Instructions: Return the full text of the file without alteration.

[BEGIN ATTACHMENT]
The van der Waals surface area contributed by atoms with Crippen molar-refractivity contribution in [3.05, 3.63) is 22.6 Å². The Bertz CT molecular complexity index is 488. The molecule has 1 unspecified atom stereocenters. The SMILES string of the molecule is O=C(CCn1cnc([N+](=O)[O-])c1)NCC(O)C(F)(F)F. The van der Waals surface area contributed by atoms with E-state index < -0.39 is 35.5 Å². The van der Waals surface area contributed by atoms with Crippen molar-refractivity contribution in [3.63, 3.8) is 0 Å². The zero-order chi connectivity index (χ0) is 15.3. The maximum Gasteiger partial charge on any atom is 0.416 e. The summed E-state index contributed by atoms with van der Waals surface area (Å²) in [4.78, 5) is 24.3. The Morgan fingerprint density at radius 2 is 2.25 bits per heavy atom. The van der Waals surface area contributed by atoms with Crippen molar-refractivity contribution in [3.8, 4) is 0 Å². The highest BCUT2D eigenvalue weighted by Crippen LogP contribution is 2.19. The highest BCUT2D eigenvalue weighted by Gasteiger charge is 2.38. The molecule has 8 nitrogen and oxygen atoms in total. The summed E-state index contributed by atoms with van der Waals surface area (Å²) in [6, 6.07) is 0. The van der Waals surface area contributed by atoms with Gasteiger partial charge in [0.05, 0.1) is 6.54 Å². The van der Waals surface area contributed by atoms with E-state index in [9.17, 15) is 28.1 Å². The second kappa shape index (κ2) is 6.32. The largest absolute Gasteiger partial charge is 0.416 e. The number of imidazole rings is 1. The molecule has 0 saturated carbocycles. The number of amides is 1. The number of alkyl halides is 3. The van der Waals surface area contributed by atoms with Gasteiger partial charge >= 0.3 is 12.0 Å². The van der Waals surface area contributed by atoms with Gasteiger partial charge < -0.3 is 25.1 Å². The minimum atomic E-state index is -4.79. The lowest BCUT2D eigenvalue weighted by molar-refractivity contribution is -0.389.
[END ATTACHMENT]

The van der Waals surface area contributed by atoms with Crippen molar-refractivity contribution in [3.05, 3.63) is 22.6 Å². The Bertz CT molecular complexity index is 488. The molecule has 1 unspecified atom stereocenters. The SMILES string of the molecule is O=C(CCn1cnc([N+](=O)[O-])c1)NCC(O)C(F)(F)F. The van der Waals surface area contributed by atoms with E-state index < -0.39 is 35.5 Å². The van der Waals surface area contributed by atoms with Crippen molar-refractivity contribution in [3.63, 3.8) is 0 Å². The zero-order chi connectivity index (χ0) is 15.3. The maximum Gasteiger partial charge on any atom is 0.416 e. The summed E-state index contributed by atoms with van der Waals surface area (Å²) in [4.78, 5) is 24.3. The Morgan fingerprint density at radius 2 is 2.25 bits per heavy atom. The van der Waals surface area contributed by atoms with Crippen molar-refractivity contribution in [3.8, 4) is 0 Å². The highest BCUT2D eigenvalue weighted by Crippen LogP contribution is 2.19. The highest BCUT2D eigenvalue weighted by Gasteiger charge is 2.38. The molecule has 8 nitrogen and oxygen atoms in total. The summed E-state index contributed by atoms with van der Waals surface area (Å²) in [6, 6.07) is 0. The van der Waals surface area contributed by atoms with Gasteiger partial charge in [0.05, 0.1) is 6.54 Å². The van der Waals surface area contributed by atoms with E-state index in [9.17, 15) is 28.1 Å². The second kappa shape index (κ2) is 6.32. The largest absolute Gasteiger partial charge is 0.416 e. The number of imidazole rings is 1. The molecule has 0 saturated carbocycles. The number of amides is 1. The number of alkyl halides is 3. The van der Waals surface area contributed by atoms with Gasteiger partial charge >= 0.3 is 12.0 Å². The van der Waals surface area contributed by atoms with Gasteiger partial charge < -0.3 is 25.1 Å². The minimum atomic E-state index is -4.79. The lowest BCUT2D eigenvalue weighted by molar-refractivity contribution is -0.389.